Cover Image: Amazing Temples of the World

Amazing Temples of the World

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Member Reviews

Another coffee-table book from Amber Books, another delightful journey around the world. This time we’re going to explore temples, together with Michael Kerrigan. 

**

Temples have been places of worship, a focus for spirituality and a place for communities to gather since the earliest days of human civilisation. The first temples date back to ancient Mesopotamia and Egypt, deriving from the cult of deities and residing places for gods and immortals. Today, temple buildings remain lively focal points for the Jewish, Buddhist, Hindu, Jain and Sikh religions.

Organised by continent, Amazing Temples of the World offers the reader an intimate portrait of some spectacular and unusual places of worship dating from the fourth millennium BCE to the present.

Ornate or spartan, immense or intimate, from the Middle East to California, this book features such impressive places of worship as the Mahabodi Temple, India, built in the location where Buddha is thought to have achieved enlightenment; the fifth century BCE Temple of Confucius in Qufu, China, the largest Confucian temple in the world; Abu Simbel, in southern Egypt, the great carved monument to the Pharaoh Ramses II; the Golden Temple in Amritsar, Punjab, the spiritual home of the world’s 25 million Sikhs; and the Shri Swaminarayan Temple in Neasden, London, the biggest Hindu temple outside India. Illustrated with more than 180 photographs, Amazing Temples of the World includes more than 150 places of worship, from Ancient Greece and Rome, through traditional synagogues to modern Buddhist, Taoist and Sikh temples.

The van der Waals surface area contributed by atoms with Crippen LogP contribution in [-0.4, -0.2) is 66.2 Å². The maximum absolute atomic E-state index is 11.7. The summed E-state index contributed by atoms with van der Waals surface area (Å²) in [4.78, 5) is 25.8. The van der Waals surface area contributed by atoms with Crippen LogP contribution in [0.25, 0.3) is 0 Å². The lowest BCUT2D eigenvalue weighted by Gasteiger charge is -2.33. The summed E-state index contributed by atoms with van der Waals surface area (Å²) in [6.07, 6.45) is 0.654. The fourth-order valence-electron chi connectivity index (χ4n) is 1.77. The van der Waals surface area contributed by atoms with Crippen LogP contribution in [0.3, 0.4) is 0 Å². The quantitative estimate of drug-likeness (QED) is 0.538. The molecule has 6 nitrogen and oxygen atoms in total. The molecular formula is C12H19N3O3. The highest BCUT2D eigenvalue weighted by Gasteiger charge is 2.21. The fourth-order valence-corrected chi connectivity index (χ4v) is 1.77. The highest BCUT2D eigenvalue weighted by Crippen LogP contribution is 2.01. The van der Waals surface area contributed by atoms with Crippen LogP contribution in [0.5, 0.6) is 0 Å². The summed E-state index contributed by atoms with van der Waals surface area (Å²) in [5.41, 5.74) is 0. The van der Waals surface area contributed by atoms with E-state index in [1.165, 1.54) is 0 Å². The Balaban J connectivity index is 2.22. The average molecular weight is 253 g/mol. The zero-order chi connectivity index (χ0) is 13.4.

224 pages
Photography, travel
Amber Books
Goodreads

**

Cover: Lovely. It caught my attention right from the start.

Yay!

- What’s the point of photography books? Well, photography, of course! It’s all about the pictures, and I’m happy to say I’m 100% satisfied with that aspect. Every picture looks amazing, from the ones encompassing entire buildings to the ones focusing on details. 

- The format is Amber-typical: four main sections (Europe, Africa and the Middle East, Asia, North and South America) for easy browsing, introductions, and some historical info about every temple. It’s non-obtrusive, letting the reader enjoy each photo without bombarding them with written content. Books like Amazing Temples of the World are meant to be a feast for the eyes.

- On point editing. As usual, there are no typos or mistakes, yay!

Special mention:

- El Ghriba Synagogue, Tunisia. I love the coloring.
- Japanese Peace Pagoda Unawatuna, Sri Lanka.
- Seiganto-ji, Japan. 
- Itsukushima Shrine, Japan.
- Pura Ulun Danu Beratan, Indonesia.
- Byodo-In Temple, Hawaii.
- Subotica Synagogue, Serbia.

Nay!

- There’s a serious lack of variety here. ‘Temple’ is a word with a broad meaning, and I can think about at least half a dozen grandiose churches that would have fit right in. The artistic and architectural value of Christian cathedrals is not well-represented. 
TL;DR


4 stars on GR.
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Amazing Temples of the World by Michael Kerrigan offers readers an intimate portrait of some spectacular and unusual places of worship dating from the fourth millennium BCE to the present. Ornate or spartan, immense or intimate, from the Middle East to California, this book features such impressive places of worship as the Mahabodi Temple, India, built in the location where Buddha is thought to have achieved enlightenment; the fifth century BCE Temple of Confucius in Qufu, China, the largest Confucian temple in the world; Abu Simbel, in southern Egypt, the great carved monument to the Pharaoh Ramses II; the Golden Temple in Amritsar, Punjab, the spiritual home of the world’s 25 million Sikhs; and the Shri Swaminarayan Temple in Neasden, London, the biggest Hindu temple outside India. With more than 180 photographs, this book includes more than 150 places of worship, from Ancient Greece and Rome, through traditional synagogues to modern Buddhist, Taoist and Sikh temples organized by region.